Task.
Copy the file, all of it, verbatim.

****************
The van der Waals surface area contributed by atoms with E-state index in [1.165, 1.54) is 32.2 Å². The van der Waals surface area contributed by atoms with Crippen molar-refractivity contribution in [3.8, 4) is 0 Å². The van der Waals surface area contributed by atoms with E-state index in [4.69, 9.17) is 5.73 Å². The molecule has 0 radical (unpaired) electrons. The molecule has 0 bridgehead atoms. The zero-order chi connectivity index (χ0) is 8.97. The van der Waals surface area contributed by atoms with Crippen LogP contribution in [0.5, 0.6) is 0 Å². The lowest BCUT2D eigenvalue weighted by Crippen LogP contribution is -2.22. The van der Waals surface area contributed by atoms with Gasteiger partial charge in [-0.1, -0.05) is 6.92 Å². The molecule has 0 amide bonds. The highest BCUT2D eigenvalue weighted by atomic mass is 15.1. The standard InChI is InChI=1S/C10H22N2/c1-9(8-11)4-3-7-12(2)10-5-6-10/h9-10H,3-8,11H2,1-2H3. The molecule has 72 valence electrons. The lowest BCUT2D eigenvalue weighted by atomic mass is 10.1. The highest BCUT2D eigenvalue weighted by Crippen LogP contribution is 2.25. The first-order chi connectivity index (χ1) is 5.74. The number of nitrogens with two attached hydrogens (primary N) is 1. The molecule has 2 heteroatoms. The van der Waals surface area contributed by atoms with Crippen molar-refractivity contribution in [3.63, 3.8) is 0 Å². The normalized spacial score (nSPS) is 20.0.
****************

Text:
The van der Waals surface area contributed by atoms with E-state index in [1.165, 1.54) is 32.2 Å². The van der Waals surface area contributed by atoms with Crippen molar-refractivity contribution in [3.8, 4) is 0 Å². The van der Waals surface area contributed by atoms with E-state index in [4.69, 9.17) is 5.73 Å². The molecule has 0 radical (unpaired) electrons. The molecule has 0 bridgehead atoms. The zero-order chi connectivity index (χ0) is 8.97. The van der Waals surface area contributed by atoms with Crippen LogP contribution in [0.5, 0.6) is 0 Å². The lowest BCUT2D eigenvalue weighted by Crippen LogP contribution is -2.22. The van der Waals surface area contributed by atoms with Gasteiger partial charge in [-0.1, -0.05) is 6.92 Å². The molecule has 0 amide bonds. The highest BCUT2D eigenvalue weighted by atomic mass is 15.1. The standard InChI is InChI=1S/C10H22N2/c1-9(8-11)4-3-7-12(2)10-5-6-10/h9-10H,3-8,11H2,1-2H3. The molecule has 72 valence electrons. The lowest BCUT2D eigenvalue weighted by atomic mass is 10.1. The highest BCUT2D eigenvalue weighted by Crippen LogP contribution is 2.25. The first-order chi connectivity index (χ1) is 5.74. The number of nitrogens with two attached hydrogens (primary N) is 1. The molecule has 2 heteroatoms. The van der Waals surface area contributed by atoms with Crippen molar-refractivity contribution in [3.63, 3.8) is 0 Å². The normalized spacial score (nSPS) is 20.0.